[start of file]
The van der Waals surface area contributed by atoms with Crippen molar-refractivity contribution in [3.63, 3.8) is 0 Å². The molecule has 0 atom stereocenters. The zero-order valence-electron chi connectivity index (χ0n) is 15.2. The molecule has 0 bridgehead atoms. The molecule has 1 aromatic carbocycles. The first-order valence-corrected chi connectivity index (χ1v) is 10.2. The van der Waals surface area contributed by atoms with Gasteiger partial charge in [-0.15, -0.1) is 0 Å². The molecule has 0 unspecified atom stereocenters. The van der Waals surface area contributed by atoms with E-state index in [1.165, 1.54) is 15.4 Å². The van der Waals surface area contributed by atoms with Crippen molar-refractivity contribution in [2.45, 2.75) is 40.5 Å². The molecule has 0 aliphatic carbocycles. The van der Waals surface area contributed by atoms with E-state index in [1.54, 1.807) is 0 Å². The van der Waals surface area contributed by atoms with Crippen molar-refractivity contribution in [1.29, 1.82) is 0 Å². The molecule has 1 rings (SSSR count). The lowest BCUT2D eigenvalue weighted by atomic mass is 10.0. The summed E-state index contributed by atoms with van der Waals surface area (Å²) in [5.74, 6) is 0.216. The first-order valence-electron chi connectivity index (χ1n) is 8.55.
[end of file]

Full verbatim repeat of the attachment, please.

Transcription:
The van der Waals surface area contributed by atoms with Crippen molar-refractivity contribution in [3.63, 3.8) is 0 Å². The molecule has 0 atom stereocenters. The zero-order valence-electron chi connectivity index (χ0n) is 15.2. The molecule has 0 bridgehead atoms. The molecule has 1 aromatic carbocycles. The first-order valence-corrected chi connectivity index (χ1v) is 10.2. The van der Waals surface area contributed by atoms with Gasteiger partial charge in [-0.15, -0.1) is 0 Å². The molecule has 0 unspecified atom stereocenters. The van der Waals surface area contributed by atoms with E-state index in [1.165, 1.54) is 15.4 Å². The van der Waals surface area contributed by atoms with Crippen molar-refractivity contribution in [2.45, 2.75) is 40.5 Å². The molecule has 0 aliphatic carbocycles. The van der Waals surface area contributed by atoms with E-state index in [1.54, 1.807) is 0 Å². The van der Waals surface area contributed by atoms with Crippen molar-refractivity contribution in [1.29, 1.82) is 0 Å². The molecule has 1 rings (SSSR count). The lowest BCUT2D eigenvalue weighted by atomic mass is 10.0. The summed E-state index contributed by atoms with van der Waals surface area (Å²) in [5.74, 6) is 0.216. The first-order valence-electron chi connectivity index (χ1n) is 8.55.